Using and Citing Sources (MLA)

I was pleased to be back in the classroom today visiting an ESL class to talk about using and citing sources in MLA style. I am especially enthusiastic about the fact that the References tool in recent versions of Microsoft Word and sites such as EasyBib free students from some of the mechanical labor of citing, so they are free to focus on more important issues of voice, style, and academic honesty. My handout is at, and if it is useful to you, please feel free to use it in your own teaching and learning.

Tracy Mendham – Center for Academic Excellence Franklin Pierce University – April 14, 2011 – Online version of this document at

Using and Citing Sources in your Writing

What is citing and why should students do it?
As you move forward in college, you will be asked to use sources in the essays you write, and to document those sources. Using sources means supporting your ideas with the use of a source–something another person has said or written–and documenting sources means giving credit to that source using a system recognized by your academic discipline. The system you will learn first is called MLA style documentation, which was designed by the Modern Language Association.

Reasons to document:

  1. To show that the material is not your own
  2. To give credit to the original author and show respect for their work
  3. To allow a reader to find a source you have used

(Citing sources is another word for documenting sources.)

Important: In US academic culture, your readers will assume anything you write consists of your own, original thoughts and words unless you specifically indicate otherwise by citing your sources. To fail to cite will mislead your reader and is considered academic dishonesty (that is, plagiarism or cheating).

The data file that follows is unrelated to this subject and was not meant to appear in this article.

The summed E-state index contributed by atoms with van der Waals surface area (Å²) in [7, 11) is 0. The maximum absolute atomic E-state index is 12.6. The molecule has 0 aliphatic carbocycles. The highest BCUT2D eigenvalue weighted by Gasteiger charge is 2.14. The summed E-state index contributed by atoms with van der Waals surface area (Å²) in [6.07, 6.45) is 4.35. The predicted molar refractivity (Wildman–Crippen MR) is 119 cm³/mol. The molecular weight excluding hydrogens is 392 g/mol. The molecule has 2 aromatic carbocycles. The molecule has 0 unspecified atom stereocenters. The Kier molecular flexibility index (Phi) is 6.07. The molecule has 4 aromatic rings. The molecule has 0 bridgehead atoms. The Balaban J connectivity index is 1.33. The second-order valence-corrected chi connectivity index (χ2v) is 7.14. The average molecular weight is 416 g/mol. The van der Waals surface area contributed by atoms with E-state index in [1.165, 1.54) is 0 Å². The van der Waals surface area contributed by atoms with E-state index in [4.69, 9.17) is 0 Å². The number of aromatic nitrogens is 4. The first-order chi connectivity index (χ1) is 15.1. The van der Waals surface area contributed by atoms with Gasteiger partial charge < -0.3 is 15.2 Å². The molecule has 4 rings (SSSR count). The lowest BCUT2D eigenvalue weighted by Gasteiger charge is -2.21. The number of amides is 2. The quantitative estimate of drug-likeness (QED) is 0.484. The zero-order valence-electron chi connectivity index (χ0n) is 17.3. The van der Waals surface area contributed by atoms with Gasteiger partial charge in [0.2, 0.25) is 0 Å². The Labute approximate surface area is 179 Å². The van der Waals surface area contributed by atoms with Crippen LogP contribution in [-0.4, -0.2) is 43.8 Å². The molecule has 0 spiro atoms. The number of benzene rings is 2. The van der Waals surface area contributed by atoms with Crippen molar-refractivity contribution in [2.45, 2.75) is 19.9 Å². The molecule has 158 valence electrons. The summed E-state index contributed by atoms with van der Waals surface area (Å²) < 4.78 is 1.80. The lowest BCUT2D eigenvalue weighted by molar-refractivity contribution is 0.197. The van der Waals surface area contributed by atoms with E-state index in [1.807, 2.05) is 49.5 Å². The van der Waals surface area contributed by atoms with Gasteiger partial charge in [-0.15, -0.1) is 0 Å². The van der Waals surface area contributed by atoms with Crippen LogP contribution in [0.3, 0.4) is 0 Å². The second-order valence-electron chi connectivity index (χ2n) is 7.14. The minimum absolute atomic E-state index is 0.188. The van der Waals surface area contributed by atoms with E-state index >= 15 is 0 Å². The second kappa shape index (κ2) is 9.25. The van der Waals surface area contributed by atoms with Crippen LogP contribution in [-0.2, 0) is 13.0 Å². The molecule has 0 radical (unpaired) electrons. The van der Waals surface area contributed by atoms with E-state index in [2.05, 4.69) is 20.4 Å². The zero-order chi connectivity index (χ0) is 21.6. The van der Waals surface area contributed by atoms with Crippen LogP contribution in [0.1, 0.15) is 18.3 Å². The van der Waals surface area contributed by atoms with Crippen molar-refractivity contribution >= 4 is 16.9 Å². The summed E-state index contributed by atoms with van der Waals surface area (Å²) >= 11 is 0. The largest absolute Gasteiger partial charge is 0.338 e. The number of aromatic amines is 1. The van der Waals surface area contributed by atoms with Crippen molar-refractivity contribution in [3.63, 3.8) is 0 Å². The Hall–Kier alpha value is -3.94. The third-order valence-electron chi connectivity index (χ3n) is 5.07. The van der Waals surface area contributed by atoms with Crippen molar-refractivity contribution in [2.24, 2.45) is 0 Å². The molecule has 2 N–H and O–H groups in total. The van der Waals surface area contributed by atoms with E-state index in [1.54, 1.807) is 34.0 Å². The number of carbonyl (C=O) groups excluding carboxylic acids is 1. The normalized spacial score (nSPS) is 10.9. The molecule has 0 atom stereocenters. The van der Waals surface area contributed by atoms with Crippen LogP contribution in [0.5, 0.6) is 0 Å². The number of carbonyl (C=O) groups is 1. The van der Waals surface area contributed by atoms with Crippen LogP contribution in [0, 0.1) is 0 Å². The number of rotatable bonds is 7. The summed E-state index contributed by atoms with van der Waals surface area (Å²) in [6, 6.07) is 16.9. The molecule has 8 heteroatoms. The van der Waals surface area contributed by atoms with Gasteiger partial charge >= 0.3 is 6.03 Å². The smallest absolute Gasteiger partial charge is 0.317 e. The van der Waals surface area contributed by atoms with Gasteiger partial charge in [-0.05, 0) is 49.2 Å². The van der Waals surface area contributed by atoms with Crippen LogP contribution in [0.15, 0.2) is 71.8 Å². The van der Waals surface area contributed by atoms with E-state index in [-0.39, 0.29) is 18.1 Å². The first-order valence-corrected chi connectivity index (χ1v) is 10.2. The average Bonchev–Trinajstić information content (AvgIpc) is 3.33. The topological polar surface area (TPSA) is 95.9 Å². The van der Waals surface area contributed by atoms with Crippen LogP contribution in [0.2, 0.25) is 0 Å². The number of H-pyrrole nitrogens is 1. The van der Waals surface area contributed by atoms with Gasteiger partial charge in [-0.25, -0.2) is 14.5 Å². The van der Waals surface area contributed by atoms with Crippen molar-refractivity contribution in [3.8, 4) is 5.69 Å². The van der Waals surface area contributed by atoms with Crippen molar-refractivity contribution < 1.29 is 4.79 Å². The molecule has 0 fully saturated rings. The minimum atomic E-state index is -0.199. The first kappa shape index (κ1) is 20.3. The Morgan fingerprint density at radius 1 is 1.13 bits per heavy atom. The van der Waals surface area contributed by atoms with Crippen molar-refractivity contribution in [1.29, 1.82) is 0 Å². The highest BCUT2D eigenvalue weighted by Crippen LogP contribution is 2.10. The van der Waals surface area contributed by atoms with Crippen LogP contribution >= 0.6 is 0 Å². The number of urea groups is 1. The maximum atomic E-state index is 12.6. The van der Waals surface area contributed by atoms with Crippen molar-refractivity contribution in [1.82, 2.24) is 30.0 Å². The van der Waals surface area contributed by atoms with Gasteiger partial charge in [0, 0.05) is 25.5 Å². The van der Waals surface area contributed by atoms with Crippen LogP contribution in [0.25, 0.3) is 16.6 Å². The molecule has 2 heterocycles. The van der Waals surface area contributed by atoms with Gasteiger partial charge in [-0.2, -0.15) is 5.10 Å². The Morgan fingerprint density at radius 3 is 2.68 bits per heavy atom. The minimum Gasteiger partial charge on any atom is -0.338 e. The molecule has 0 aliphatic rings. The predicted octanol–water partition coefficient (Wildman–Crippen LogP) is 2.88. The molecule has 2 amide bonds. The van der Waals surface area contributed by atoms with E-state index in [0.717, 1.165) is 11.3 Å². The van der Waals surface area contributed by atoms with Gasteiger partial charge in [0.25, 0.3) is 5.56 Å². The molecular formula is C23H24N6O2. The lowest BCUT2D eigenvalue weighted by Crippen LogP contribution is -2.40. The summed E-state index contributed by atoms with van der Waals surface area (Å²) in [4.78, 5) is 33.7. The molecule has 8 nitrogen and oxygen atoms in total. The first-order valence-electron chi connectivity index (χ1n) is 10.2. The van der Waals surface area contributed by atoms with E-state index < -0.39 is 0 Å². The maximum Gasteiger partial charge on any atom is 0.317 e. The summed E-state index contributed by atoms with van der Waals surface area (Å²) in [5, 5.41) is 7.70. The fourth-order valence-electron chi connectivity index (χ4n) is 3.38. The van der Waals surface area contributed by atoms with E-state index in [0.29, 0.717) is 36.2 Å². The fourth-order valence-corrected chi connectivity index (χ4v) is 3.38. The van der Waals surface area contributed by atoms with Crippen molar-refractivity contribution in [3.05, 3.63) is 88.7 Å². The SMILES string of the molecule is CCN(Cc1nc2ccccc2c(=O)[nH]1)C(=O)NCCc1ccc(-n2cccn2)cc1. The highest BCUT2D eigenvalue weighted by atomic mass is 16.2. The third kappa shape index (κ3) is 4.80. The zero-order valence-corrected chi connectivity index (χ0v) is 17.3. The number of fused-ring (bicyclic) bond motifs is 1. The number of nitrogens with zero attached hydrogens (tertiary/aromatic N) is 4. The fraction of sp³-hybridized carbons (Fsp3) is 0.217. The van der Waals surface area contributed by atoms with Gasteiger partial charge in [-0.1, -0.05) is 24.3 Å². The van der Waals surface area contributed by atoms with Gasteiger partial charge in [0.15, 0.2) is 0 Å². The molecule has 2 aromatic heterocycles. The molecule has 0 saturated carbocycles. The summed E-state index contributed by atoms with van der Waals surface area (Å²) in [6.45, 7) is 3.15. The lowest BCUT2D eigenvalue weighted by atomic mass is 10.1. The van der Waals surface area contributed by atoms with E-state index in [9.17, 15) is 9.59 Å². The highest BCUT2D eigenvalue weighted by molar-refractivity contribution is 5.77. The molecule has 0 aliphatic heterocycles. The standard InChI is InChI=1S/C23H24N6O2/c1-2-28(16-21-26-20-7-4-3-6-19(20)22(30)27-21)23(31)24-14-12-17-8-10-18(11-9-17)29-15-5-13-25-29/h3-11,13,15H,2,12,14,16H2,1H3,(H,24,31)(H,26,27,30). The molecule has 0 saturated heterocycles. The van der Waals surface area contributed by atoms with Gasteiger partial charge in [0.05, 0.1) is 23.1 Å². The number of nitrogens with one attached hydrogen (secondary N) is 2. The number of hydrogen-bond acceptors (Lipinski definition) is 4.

What is the process for citing sources in your writing?
Whenever you quote, paraphrase, or summarize a source, you must take three main steps:

  1. Indicate where the cited material begins and ends (using quotation marks and/or a signal phrase)
  2. Put an in-text (or parenthetical) citation after the material you have cited which gives the author’s last name and if appropriate, the page number
  3. Whenever you cite a source, provide a corresponding entry in a Works Cited page at the end of your paper. Follow the MLA style to organize the information properly for each entry.

An in-text citation includes the author’s last name (unless it has already been made clear in the sentence) and the page number where you found the words, ideas, or facts. If you have an online source that does not provide page numbers, just leave that part out. If the author is unknown, you can give the title of the work instead of the author’s last name.
What are some examples of correct in-text citations in sentences?
Granny D, also known Doris Haddock, describes walking across the country through harsh conditions (Haddock 4).
As Doris Haddock says, “One can consider things more creatively at such a distance. And old age is no shame in the desert” (4).
On a blog called HackCollege one student writer explains how to communicate correctly with a professor during a crisis: “Make sure that when you are communicating your needs, you completely understand what will be required of you (and of your professors!) when he/she makes an accommodation for your situation. Ask questions if you’re unsure” (Breedlove).
What does a correct Works Cited list look like?

Works Cited

Haddock, Doris, with Dennis Burke. Granny D: You’re Never Too Old to Raise a Little Hell. New York: Villard Books, 2003.

Eric, Breedlove. “Guest Post: Communicating Your Crisis.” HackCollege – Student-Powered Lifehacking. 5 Apr. 2011. Web. 14 Apr. 2011.

Where can students find out more information about citing sources correctly?
The Purdue OWL MLA Formatting and Style Guide webpage at
Researching writing guide books such as A Writer’s Reference by Diana Hacker
Go to and search for a MLA style tutorial:


~ by Tracy on 2011/04/14.

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